I am working with several types of denormalized events that carry information about computer processes and network connections.
I create a unified stream based on the process start event and perform an input of the process end event. The stream is the source for a latest_by_offset-table that keeps the latest non-null value (I really like that behavior!). In the end I have the process information from start and end in one row. The key is the process uuid.
I do the same (incl. the latest_by_offset-Aggregation) for the network connections (start+end) but here the key is process uuid+start-timestamp. I use a table since I can’t be sure that the messages arrive in correct order in regard to the process start/end events.
Then I perform a FK join on the uuid with a filter condition that process_table.uuid != null AND process_table.start_ts != null AND connection_table.start_ts != null AND connection_table.end_ts != null. So I can be sure that all important information is available when I perform the join.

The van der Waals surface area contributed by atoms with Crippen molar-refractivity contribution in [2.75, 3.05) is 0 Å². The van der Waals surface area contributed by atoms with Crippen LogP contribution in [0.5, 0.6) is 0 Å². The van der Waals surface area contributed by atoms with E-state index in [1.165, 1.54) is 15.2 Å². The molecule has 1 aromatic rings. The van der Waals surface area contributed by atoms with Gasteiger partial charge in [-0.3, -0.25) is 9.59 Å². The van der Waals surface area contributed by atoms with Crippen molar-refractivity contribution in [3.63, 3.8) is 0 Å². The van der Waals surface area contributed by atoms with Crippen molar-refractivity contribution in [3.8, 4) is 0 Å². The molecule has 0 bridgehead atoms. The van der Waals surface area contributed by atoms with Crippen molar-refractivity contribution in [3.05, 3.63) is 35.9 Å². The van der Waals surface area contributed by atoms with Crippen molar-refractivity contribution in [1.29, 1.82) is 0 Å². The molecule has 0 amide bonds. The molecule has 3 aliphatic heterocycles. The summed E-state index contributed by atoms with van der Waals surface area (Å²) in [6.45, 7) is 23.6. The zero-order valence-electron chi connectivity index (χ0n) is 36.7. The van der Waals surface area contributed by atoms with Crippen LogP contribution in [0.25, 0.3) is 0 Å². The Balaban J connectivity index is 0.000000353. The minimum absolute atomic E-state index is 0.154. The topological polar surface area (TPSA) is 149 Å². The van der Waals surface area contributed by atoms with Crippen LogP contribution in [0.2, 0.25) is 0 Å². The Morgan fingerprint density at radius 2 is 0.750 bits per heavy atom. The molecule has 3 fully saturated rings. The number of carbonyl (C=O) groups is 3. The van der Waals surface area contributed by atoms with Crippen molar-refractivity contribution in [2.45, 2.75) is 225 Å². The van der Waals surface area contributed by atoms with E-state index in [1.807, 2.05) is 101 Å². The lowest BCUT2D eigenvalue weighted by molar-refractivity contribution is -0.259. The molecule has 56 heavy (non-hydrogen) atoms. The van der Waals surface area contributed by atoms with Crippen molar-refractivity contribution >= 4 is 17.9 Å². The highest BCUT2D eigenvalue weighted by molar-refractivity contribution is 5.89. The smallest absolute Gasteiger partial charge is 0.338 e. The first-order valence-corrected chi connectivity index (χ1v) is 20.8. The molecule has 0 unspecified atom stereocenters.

Now I am asking myself what performance implications this solution has and whether it is possible to delete the completed connections from the table the join is performed on. Does it make a difference whether there are 100s of millions of mostly completed connections in the table or just a couple of million (in one week)?
I tried to create a tombstone stream in KAFKA-format with the same topic the connection stream is using to ingest tombstones but the table rows didn’t change, although the ‘workaround’ apparently used to work at some point: Kafka Connect, ksqlDB, and Kafka Tombstone messages
I tried the same with a source table that also used the same underlying topic and it worked.
I guess the aggregation table is not using the KAFKA-format and consequently just ignores the tombstones or the latest_by_offset-Aggregation can’t handle them.
I am really grateful about any guidance! Thank you!